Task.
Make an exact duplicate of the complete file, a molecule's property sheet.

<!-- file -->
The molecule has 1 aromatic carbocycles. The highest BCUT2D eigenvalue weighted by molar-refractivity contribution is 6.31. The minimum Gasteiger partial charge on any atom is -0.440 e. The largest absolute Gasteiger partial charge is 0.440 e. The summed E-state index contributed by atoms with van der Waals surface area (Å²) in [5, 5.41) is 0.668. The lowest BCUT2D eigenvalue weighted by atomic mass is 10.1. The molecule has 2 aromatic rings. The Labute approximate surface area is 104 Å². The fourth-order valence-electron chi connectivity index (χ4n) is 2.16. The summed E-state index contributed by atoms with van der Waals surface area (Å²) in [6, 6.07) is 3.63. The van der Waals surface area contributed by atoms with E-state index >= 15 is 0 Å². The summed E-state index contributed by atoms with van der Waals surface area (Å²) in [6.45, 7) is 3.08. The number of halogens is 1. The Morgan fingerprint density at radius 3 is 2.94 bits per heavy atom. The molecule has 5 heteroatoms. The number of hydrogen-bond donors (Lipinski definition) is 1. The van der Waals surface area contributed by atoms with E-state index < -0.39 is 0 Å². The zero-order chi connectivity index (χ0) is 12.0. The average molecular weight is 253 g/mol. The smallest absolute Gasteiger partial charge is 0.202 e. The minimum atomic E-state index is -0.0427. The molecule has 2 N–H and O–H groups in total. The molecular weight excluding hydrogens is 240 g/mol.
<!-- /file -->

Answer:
The molecule has 1 aromatic carbocycles. The highest BCUT2D eigenvalue weighted by molar-refractivity contribution is 6.31. The minimum Gasteiger partial charge on any atom is -0.440 e. The largest absolute Gasteiger partial charge is 0.440 e. The summed E-state index contributed by atoms with van der Waals surface area (Å²) in [5, 5.41) is 0.668. The lowest BCUT2D eigenvalue weighted by atomic mass is 10.1. The molecule has 2 aromatic rings. The Labute approximate surface area is 104 Å². The fourth-order valence-electron chi connectivity index (χ4n) is 2.16. The summed E-state index contributed by atoms with van der Waals surface area (Å²) in [6, 6.07) is 3.63. The van der Waals surface area contributed by atoms with E-state index >= 15 is 0 Å². The summed E-state index contributed by atoms with van der Waals surface area (Å²) in [6.45, 7) is 3.08. The number of halogens is 1. The Morgan fingerprint density at radius 3 is 2.94 bits per heavy atom. The molecule has 5 heteroatoms. The number of hydrogen-bond donors (Lipinski definition) is 1. The van der Waals surface area contributed by atoms with E-state index < -0.39 is 0 Å². The zero-order chi connectivity index (χ0) is 12.0. The average molecular weight is 253 g/mol. The smallest absolute Gasteiger partial charge is 0.202 e. The minimum atomic E-state index is -0.0427. The molecule has 2 N–H and O–H groups in total. The molecular weight excluding hydrogens is 240 g/mol.